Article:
Dreamwork Psychology

This website is dedicated to the research and thinking of Strephon Kaplan-Williams

Senoi Dreamwork, Facts and Fictions: A Reply to G. William Domhoff


I have read Professor Domhoff’s reply to my critical article of his challenge to Jeremy Taylor’s stated remarks about Senoi dream theory*.

I do appreciate that Dr Domhoff has considerably toned down his style of arguing his case. This is one of my main criticisms of his previous style, and in my challenge article to Domhoff I decided to use his attacking style also, medicine for medicine. So with the new style of his last article I can myself reply rather mildly.

I will say that it still defies logic to add up several little bits of evidence, as Domhoff lists again in this latest reply, to create one big conclusion. I say again that his personal anecdotal evidence does not fit scientific standards and so he should not put himself across on the Senoi dreamwork issues as any more scientific than Jeremy Taylor.

Domhoff has not won his case on either logical or scientific grounds, as far as I am concerned. Which character is his article? A diatribe? Or somewhere in between a diatribe and a scientific argument? Or is he just a good writer and critic, also of value in American culture?

If Professor Domhoff is being a critic, where almost any kind of argumentation goes, I don’t think he should set up a website sponsored by a university but should be on his own. The website being connected to the university implies for argumentation sake that he is not only a professor but scientific in his articles.

This I question.

As far as any claim I have to being scientific, it comes not from arguing the Senoi dreamwork case one way or another.

I am one who has taken the concepts from Stewart and reused them in the American culture of the seventies and eighties. My published dreamwork methodology The Jungian-Senoi Dreamwork Manual, owes its roots to a number of sources, including “Senoi mythos”, if we can use a term from cultural anthropology, the underlying belief structures of a culture.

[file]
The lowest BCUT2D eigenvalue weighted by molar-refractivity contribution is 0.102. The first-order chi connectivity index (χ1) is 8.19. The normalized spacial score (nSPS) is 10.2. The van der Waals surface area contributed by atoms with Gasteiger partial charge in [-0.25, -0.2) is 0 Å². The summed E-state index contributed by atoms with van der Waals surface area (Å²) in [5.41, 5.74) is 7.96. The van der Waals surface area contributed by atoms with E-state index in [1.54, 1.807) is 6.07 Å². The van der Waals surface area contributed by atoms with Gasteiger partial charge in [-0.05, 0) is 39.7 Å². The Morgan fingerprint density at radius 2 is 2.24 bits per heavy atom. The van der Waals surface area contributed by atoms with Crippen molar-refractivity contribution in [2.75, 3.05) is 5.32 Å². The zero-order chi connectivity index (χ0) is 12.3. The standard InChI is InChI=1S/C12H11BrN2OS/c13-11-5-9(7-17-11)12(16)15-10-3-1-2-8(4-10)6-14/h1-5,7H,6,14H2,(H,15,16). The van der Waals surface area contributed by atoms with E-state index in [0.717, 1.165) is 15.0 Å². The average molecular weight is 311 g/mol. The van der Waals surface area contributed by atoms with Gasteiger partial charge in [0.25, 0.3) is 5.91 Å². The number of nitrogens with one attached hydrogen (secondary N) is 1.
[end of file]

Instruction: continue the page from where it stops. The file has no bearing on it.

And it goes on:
I don’t argue whether the Senoi practiced special dreamwork or not. I simply say that there is not inconvertible evidence that they did or did not in the Stewart period in the 1930’s and no amount of argumentation in either direction can be scientifically conclusive in my mind.

But I do say that the Senoi idea worked quite well in its implementation in American culture with myself and with others.

Where Professor Domhoff errs in his little, well-written book, is that he did not research the American dreamwork movement of the time before making his pronouncements on its ineffectiveness. Domhoff went to great lengths to challenge around the Senoi peoples issues but lives in America and has not given us nearly as much research for our own culture of dreams and dreamwork. Why not? I don’t know.

Probably another logical fallacy on his part. Argument by misdirection and diversion. If you want to destroy a certain premise don’t attack it directly. Attack a side issue as if you are attacking and destroying the main issue.

Main issue: Does American dreamwork work as developed in the sixties and seventies, and how do you indicate its effectiveness in an objective manner?

Side issue: One of the key concepts of the American dreamwork movement was the Stewart-Senoi dreamwork concept that seems to have launched hundreds of dream groups at the time. Did the Senoi practice the Stewart dreamwork or not?

Fallacy by misdirection: Attack and “prove” that the Senoi did not practice dreamwork as described by Stewart. Declare yourself the winner on “scientific grounds.” Then from the high ground you have declared yourself to have gained, declare a generalization that there is no basis to the claim that American-Senoi dreamwork works.